Under his command, the resurrected army won numerous decisive victories against the Austrians, greatly expanded the French empire, and defeated an internal threat posed by royalists seeking to restore France to monarchy. All of these victories contributed to Napoleon becoming the military’s brightest star.

Napoleon and Josephine

On March 9, 1796, Napoleon married Joséphine de Beauharnais, widow of General Alexandre de Beauharnais (guillotined during the Reign of Terror) and mother of two children, in a civil ceremony.

Because Joséphine was unable to bear him a son, Napoleon arranged for their marriage to be annulled in 1810 so that he could marry Marie-Louise, the emperor of Austria’s 18-year-old daughter.

On March 20, 1811, the couple gave birth to a son, Napoleon II (also known as the King of Rome).

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Napoleon in Egypt

Napoleon and his army arrived in the Middle East on July 1, 1798, with the intention of undermining the British empire by occupying Egypt and disrupting English trade routes to India.

But his military campaign was a disaster: Admiral Horatio Nelson’s fleet decimated Napoleon’s forces in the Battle of the Nile on August 1, 1798.

The loss harmed Napoleon’s and France’s image, and in a show of newfound confidence against the commander, Britain, Austria, Russia, and Turkey formed a new coalition against France.

French armies were defeated in Italy in the spring of 1799, forcing France to cede much of the peninsula. Napoleon returned to France in October, where he was welcomed as a popular military leader.

Coup of 18 Brumaire

Following his return to France in 1799, Napoleon took part in the Coup of 18 Brumaire, a bloodless coup d’etat that overthrew the French Directory.

After a series of political and military maneuverings orchestrated in large part by Napoleon’s brother Lucien Bonaparte, the Directory was replaced by a three-member consulate.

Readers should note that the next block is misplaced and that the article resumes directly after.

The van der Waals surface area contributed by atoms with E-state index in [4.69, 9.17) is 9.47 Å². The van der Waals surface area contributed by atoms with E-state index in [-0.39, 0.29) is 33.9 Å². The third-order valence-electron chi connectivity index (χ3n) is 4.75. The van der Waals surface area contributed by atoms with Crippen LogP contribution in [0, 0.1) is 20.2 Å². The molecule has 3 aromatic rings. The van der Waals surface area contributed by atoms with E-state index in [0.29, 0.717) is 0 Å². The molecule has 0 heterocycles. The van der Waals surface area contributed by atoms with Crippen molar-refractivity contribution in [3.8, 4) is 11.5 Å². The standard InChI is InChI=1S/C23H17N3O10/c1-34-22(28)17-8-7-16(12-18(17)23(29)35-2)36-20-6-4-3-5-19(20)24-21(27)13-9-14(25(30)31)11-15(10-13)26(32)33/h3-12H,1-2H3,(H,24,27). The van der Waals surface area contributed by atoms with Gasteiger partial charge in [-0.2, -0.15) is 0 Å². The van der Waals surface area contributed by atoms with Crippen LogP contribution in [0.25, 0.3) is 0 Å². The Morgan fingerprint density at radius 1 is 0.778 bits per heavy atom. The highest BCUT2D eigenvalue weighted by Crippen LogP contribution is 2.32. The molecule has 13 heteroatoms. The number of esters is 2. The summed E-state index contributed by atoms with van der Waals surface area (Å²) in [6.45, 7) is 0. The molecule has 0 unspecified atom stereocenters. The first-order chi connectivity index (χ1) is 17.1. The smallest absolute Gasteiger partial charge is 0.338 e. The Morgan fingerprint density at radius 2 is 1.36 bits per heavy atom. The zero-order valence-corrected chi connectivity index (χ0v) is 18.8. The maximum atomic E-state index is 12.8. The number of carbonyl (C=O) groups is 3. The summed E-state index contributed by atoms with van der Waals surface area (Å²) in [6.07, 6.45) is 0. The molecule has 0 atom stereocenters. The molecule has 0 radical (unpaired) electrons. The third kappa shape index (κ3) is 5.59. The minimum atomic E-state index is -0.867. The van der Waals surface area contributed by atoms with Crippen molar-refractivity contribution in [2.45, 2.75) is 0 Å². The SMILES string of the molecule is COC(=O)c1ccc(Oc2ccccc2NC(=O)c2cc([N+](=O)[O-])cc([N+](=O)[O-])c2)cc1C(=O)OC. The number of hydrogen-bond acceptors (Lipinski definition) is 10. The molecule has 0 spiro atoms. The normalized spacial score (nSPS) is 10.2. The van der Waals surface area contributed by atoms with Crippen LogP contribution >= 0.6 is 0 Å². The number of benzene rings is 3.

When Napoleon was appointed first consul, he became France’s most powerful political figure. Napoleon’s forces defeated the Austrians and drove them from the Italian peninsula at the Battle of Marengo in 1800.

Napoleon’s authority as first consul was cemented by this military victory. Furthermore, with the Treaty of Amiens in 1802, the exhausted British agreed to peace with the French (although the peace would only last for a year).

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Napoleonic Wars

The Napoleonic Wars were a series of European wars that lasted from 1803 to 1815, following Napoleon’s second abdication of power.

France sold its North American Louisiana Territory to the United States for $15 million in 1803, in part to raise funds for war, in a transaction known as the Louisiana Purchase. Napoleon then resumed hostilities with Britain, Russia, and Austria.

The British won an important naval victory against France at the Battle of Trafalgar in 1805, prompting Napoleon to abandon his plans to invade England. Instead, he targeted Austria and Russia, defeating both militaries in the Battle of Austerlitz.

Other victories quickly followed, allowing Napoleon to greatly expand the French empire and pave the way for his supporters to be installed in Holland, Italy, Naples, Sweden, Spain, and Westphalia.

Napoleonic Code

On March 21, 1804, Napoleon established the Napoleonic Code, also known as the French Civil Code, parts of which are still in use today.

The Napoleonic Code prohibited birth privileges, allowed religious freedom, and stated that government jobs should be given to the most qualified. The terms of the code serve as the foundation for many other countries’ civil codes in Europe and North America.

The Napoleonic Code was enacted in response to Napoleon’s new constitution, which established the first consul — a position that amounted to nothing less than a dictatorship. Following the French Revolution, unrest persisted in France; in June 1799, a coup resulted in the Jacobins, a left-wing radical group, seizing control of the Directory.

Working with one of the new directors, Emmanuel Sieyes, Napoleon devised plans for a second coup that would place the pair, along with Pierre-Roger Ducos, at the helm of the Consulate, a new government.